Chimpanzees readily learn and share techniques on how to fiddle with gadgets, new research shows, the best evidence yet that our closest living relatives pass on customs and culture just as humans do. In the wild, chimpanzee troops often are distinct from one another, possessing collections of up to 20 traditions or customary behaviors that altogether seem to form unique cultures. While observing chimpanzees, evolutionary psychologist Antoine Spiteri at the University of St. Andrews in Scotland wanted to help settle the question of whether or not the apes learned such practices by watching others like humans do, as opposed to simply knowing how to perform such behaviors innately.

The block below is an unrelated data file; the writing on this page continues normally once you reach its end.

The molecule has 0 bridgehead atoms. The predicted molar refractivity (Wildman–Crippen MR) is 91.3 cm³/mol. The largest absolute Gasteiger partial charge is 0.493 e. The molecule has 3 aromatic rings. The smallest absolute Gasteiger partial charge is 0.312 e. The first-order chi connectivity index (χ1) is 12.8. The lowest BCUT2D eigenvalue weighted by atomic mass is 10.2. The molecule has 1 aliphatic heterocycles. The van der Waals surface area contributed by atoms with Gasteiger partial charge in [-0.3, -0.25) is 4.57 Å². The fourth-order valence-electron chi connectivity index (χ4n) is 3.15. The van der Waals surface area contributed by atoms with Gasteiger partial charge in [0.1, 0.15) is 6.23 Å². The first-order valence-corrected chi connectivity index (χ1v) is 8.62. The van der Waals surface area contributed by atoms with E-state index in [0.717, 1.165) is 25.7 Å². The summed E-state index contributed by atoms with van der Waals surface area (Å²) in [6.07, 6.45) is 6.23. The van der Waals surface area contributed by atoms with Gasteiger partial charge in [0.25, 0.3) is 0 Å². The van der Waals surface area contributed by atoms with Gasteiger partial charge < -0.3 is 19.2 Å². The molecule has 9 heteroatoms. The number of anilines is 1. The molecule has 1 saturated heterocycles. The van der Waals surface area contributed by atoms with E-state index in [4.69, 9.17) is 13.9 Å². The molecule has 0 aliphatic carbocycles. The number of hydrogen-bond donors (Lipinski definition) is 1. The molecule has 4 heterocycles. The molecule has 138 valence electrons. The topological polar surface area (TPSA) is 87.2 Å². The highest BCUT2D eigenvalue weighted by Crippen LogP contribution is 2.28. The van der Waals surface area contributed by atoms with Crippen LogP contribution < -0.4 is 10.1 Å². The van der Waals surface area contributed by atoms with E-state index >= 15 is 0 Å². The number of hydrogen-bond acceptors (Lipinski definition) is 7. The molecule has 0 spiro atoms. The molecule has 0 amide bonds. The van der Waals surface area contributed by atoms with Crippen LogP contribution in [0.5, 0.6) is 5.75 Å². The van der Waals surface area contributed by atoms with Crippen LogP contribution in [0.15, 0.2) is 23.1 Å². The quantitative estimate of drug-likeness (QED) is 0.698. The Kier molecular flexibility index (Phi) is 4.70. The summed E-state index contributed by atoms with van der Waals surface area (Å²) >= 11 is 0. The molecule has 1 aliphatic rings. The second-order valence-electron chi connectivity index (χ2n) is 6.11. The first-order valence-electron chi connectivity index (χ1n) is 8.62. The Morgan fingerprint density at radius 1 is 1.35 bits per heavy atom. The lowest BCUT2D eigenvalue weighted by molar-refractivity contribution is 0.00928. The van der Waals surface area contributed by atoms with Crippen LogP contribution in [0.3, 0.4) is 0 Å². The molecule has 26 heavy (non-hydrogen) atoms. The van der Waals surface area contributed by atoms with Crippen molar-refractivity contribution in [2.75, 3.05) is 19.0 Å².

Spiteri and his colleagues investigated six groups of chimpanzees, each with eight to 11 apes, living in captivity in Bastrop, Texas. The researchers taught a lone chimpanzee from one group one technique for obtaining food from a complex gadget, such as stabbing food with a tool. They next taught one chimp from another group a different technique for extracting food from the same gadget, such as pushing it out down a ramp. Over time, the researchers found each technique for tool use and food extraction spread within each group. In essence, these groups displayed their own unique culture and local traditions.